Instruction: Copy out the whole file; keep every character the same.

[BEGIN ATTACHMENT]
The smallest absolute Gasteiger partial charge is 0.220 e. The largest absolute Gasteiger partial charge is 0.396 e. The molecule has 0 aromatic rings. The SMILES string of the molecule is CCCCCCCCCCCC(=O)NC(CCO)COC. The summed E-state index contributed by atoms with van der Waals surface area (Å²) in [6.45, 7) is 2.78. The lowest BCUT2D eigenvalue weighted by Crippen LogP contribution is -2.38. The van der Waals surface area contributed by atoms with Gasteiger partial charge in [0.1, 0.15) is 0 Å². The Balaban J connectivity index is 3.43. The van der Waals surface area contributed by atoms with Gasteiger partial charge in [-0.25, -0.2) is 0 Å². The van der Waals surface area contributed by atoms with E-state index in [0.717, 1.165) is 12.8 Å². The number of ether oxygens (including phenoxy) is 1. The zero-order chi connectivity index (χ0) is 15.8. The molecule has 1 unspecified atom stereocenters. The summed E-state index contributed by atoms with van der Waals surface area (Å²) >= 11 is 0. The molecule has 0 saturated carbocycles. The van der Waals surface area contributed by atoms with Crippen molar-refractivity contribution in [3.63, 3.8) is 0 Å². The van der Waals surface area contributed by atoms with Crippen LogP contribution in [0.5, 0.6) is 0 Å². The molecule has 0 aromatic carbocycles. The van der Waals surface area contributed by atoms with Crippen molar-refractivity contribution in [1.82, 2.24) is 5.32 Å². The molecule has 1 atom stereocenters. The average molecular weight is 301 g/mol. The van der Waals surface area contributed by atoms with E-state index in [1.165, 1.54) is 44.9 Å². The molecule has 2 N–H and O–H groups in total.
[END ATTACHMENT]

The smallest absolute Gasteiger partial charge is 0.220 e. The largest absolute Gasteiger partial charge is 0.396 e. The molecule has 0 aromatic rings. The SMILES string of the molecule is CCCCCCCCCCCC(=O)NC(CCO)COC. The summed E-state index contributed by atoms with van der Waals surface area (Å²) in [6.45, 7) is 2.78. The lowest BCUT2D eigenvalue weighted by Crippen LogP contribution is -2.38. The van der Waals surface area contributed by atoms with Gasteiger partial charge in [0.1, 0.15) is 0 Å². The Balaban J connectivity index is 3.43. The van der Waals surface area contributed by atoms with Gasteiger partial charge in [-0.25, -0.2) is 0 Å². The van der Waals surface area contributed by atoms with E-state index in [0.717, 1.165) is 12.8 Å². The number of ether oxygens (including phenoxy) is 1. The zero-order chi connectivity index (χ0) is 15.8. The molecule has 1 unspecified atom stereocenters. The summed E-state index contributed by atoms with van der Waals surface area (Å²) >= 11 is 0. The molecule has 0 saturated carbocycles. The van der Waals surface area contributed by atoms with Crippen molar-refractivity contribution in [3.63, 3.8) is 0 Å². The van der Waals surface area contributed by atoms with Crippen LogP contribution in [0.5, 0.6) is 0 Å². The molecule has 0 aromatic carbocycles. The van der Waals surface area contributed by atoms with Crippen molar-refractivity contribution in [1.82, 2.24) is 5.32 Å². The molecule has 1 atom stereocenters. The average molecular weight is 301 g/mol. The van der Waals surface area contributed by atoms with E-state index in [1.165, 1.54) is 44.9 Å². The molecule has 2 N–H and O–H groups in total.